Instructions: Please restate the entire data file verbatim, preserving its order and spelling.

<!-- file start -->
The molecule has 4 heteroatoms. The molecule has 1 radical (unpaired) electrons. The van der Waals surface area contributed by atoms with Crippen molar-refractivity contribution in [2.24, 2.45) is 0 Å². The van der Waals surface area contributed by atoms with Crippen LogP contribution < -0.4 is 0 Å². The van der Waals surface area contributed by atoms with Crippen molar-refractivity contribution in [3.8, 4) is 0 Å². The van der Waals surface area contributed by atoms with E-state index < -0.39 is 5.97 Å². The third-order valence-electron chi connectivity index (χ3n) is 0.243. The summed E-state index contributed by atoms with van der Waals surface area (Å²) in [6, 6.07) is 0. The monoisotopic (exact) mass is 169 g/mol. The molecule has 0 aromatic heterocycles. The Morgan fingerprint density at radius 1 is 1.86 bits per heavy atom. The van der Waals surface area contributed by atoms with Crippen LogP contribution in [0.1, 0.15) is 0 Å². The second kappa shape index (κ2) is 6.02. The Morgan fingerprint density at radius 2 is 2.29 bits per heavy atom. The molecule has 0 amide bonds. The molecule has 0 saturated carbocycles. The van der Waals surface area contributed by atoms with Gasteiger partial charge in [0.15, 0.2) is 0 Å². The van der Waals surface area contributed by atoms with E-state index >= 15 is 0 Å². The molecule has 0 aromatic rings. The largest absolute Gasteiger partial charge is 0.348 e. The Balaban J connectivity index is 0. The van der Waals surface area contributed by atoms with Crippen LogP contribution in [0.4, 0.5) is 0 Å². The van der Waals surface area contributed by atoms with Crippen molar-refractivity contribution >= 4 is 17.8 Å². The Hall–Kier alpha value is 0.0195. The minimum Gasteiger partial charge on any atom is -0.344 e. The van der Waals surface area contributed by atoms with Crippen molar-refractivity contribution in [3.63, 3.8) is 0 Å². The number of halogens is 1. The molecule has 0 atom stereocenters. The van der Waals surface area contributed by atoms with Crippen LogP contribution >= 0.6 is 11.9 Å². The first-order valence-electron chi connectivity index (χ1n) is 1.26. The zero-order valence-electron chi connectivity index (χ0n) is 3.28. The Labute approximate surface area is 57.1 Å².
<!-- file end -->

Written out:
The molecule has 4 heteroatoms. The molecule has 1 radical (unpaired) electrons. The van der Waals surface area contributed by atoms with Crippen molar-refractivity contribution in [2.24, 2.45) is 0 Å². The van der Waals surface area contributed by atoms with Crippen LogP contribution < -0.4 is 0 Å². The van der Waals surface area contributed by atoms with Crippen molar-refractivity contribution in [3.8, 4) is 0 Å². The van der Waals surface area contributed by atoms with E-state index < -0.39 is 5.97 Å². The third-order valence-electron chi connectivity index (χ3n) is 0.243. The summed E-state index contributed by atoms with van der Waals surface area (Å²) in [6, 6.07) is 0. The monoisotopic (exact) mass is 169 g/mol. The molecule has 0 aromatic heterocycles. The Morgan fingerprint density at radius 1 is 1.86 bits per heavy atom. The van der Waals surface area contributed by atoms with Crippen LogP contribution in [0.1, 0.15) is 0 Å². The second kappa shape index (κ2) is 6.02. The Morgan fingerprint density at radius 2 is 2.29 bits per heavy atom. The molecule has 0 amide bonds. The molecule has 0 saturated carbocycles. The van der Waals surface area contributed by atoms with Gasteiger partial charge in [0.15, 0.2) is 0 Å². The van der Waals surface area contributed by atoms with E-state index >= 15 is 0 Å². The molecule has 0 aromatic rings. The largest absolute Gasteiger partial charge is 0.348 e. The Balaban J connectivity index is 0. The van der Waals surface area contributed by atoms with Crippen LogP contribution in [0.4, 0.5) is 0 Å². The van der Waals surface area contributed by atoms with Crippen molar-refractivity contribution >= 4 is 17.8 Å². The Hall–Kier alpha value is 0.0195. The minimum Gasteiger partial charge on any atom is -0.344 e. The van der Waals surface area contributed by atoms with Crippen molar-refractivity contribution in [3.63, 3.8) is 0 Å². The number of halogens is 1. The molecule has 0 atom stereocenters. The van der Waals surface area contributed by atoms with Crippen LogP contribution >= 0.6 is 11.9 Å². The first-order valence-electron chi connectivity index (χ1n) is 1.26. The zero-order valence-electron chi connectivity index (χ0n) is 3.28. The Labute approximate surface area is 57.1 Å².